I have several concerns with the recent article in The News about the Permanent Human Services Agency Siting Review Committee of Erie County discussing the situation of residents at Rosalinda Manor. One issue is the way in which the term "mental illness" is so loosely used to refer to individuals who may simply be a bit different than others.
Differences in appearance are not always a sign of mental illness. I suspect our social environment plays a large role in why certain individuals live on the margins of things and seem not to fit. For reasons that are very complex, some individuals find themselves displaced, without the support system most of us take for granted. In many cases, they are not mentally ill but lost in a world they find quite unfriendly. We are not particularly "forgiving" or accepting of such individuals. We call them ill, but they are a symptom of a larger social ill that accepts that a large number of individuals will be displaced and live without adequate supports.
In some cases, of course, mental illness is an issue. That should not be surprising. For several years now, a process has been under way that puts individuals out of institutions into the community. In most instances, this is a positive step. Even those with a mental-health disability have a right to live as members of our community, and most do quite appropriately. However, this is possible only if resources ensure adequate support. This is where we are failing.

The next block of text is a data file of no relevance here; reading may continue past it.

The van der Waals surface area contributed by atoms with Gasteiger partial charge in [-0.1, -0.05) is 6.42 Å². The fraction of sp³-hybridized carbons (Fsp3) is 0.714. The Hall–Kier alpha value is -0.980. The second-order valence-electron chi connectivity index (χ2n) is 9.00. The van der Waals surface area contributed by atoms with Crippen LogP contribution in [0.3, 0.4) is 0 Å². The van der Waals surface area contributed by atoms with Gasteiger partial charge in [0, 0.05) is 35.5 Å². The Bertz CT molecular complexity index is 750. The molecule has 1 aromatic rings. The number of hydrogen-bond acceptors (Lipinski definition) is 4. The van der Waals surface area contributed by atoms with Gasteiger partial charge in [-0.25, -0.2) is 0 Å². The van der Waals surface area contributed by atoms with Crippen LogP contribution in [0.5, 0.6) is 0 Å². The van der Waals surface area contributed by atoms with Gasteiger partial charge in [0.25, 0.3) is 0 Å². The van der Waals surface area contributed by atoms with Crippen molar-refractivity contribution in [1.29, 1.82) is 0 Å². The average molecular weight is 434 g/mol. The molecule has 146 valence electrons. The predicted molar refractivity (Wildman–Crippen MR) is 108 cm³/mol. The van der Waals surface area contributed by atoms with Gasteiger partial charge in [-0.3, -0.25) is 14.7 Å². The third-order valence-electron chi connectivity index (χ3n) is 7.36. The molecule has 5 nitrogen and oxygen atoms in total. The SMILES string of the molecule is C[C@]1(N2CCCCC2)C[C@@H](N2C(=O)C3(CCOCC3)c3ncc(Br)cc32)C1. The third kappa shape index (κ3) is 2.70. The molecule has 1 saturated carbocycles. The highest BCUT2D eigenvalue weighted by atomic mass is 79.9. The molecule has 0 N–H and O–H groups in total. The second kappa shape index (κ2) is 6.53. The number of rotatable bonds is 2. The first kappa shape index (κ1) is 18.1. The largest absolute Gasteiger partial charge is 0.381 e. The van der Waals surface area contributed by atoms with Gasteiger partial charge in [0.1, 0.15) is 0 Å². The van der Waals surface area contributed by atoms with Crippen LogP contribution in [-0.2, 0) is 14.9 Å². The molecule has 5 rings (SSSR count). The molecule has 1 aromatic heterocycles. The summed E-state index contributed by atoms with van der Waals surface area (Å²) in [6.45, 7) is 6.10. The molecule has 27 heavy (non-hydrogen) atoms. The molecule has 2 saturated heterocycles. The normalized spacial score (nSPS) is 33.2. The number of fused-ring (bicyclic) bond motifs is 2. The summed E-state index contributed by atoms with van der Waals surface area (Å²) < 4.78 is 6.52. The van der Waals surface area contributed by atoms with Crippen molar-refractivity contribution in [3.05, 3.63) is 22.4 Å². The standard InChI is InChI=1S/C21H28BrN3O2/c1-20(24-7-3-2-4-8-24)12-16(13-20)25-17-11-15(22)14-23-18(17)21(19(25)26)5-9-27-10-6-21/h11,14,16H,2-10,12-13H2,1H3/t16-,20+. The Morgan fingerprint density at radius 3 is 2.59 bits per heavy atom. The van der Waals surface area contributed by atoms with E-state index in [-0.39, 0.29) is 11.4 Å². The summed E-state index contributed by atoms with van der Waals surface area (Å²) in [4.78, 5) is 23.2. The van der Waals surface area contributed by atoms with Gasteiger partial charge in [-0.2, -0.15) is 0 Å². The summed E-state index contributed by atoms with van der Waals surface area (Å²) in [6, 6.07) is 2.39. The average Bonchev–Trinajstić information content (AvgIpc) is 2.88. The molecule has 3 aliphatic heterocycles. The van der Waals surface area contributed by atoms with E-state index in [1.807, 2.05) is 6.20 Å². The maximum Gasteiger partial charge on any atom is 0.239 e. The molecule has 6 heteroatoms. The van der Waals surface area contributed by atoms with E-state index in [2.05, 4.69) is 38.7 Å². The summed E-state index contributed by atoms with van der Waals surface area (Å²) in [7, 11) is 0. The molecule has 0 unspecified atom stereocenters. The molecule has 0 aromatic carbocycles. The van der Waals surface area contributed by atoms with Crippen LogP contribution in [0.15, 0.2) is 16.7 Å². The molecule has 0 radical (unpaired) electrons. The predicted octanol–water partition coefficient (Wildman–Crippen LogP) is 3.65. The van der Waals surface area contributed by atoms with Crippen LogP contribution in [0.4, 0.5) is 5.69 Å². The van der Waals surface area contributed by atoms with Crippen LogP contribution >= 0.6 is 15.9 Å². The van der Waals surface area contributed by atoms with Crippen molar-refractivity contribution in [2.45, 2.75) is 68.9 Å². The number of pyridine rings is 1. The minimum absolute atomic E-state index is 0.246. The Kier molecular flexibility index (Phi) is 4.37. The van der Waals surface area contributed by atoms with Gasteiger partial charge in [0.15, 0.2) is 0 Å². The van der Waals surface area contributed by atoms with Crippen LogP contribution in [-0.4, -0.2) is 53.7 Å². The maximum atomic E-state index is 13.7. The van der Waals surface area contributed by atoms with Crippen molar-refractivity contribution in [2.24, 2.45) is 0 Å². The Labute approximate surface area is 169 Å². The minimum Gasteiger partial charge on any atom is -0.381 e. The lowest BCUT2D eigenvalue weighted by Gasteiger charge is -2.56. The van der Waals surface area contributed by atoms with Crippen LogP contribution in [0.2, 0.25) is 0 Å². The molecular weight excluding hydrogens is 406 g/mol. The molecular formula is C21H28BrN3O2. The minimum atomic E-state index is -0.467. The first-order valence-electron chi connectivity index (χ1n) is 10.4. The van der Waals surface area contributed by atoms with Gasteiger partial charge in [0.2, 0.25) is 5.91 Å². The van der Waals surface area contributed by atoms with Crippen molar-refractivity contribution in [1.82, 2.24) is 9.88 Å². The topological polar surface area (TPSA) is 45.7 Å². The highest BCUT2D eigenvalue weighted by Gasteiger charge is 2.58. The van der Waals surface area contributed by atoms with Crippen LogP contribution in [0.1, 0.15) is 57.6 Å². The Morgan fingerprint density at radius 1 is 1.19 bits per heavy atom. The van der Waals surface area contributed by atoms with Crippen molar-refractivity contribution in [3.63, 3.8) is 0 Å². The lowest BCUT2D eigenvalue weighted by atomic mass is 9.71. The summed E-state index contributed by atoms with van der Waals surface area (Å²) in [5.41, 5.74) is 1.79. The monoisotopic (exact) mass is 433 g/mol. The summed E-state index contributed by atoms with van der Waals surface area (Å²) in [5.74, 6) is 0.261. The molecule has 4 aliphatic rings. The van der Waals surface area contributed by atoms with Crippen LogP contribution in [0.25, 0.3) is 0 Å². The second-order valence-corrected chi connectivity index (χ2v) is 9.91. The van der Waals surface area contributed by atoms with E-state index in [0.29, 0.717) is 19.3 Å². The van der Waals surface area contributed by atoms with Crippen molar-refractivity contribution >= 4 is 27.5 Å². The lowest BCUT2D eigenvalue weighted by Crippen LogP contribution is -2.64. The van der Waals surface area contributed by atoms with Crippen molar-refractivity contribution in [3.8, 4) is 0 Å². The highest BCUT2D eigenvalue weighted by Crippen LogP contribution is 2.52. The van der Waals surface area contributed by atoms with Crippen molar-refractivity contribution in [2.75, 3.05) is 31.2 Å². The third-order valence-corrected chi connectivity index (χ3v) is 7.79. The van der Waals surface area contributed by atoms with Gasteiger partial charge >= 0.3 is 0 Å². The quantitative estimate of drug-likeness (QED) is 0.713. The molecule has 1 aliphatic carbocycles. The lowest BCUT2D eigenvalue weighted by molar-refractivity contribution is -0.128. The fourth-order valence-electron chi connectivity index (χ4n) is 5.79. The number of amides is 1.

A sufficient amount of resources to ensure adequate support (quite simple and inexpensive case management, for example) have not followed these individuals into the community. Advocates for those with a mental-health disability have been saying this for quite some time now. With adequate support, most individuals who are struggling with a mental illness can, and do, live quite productive lives in our community.
As to the county's siting committee, recent actions demonstrate it is a bad idea getting worse. The committee is involved in an issue bigger than it is prepared to address.
I fear that the committee is not interested in helping solve the problem of how best to respond to individuals in our community with special needs. Too often, it appears to obstruct those who are seeking viable solutions. The committee seems to hope that problems will go away by shutting the doors to human-service agencies. So long as we take a short-sighted approach to such large issues, the problem will not go away, but will actually get worse.
Charles J. Sabatino Amherst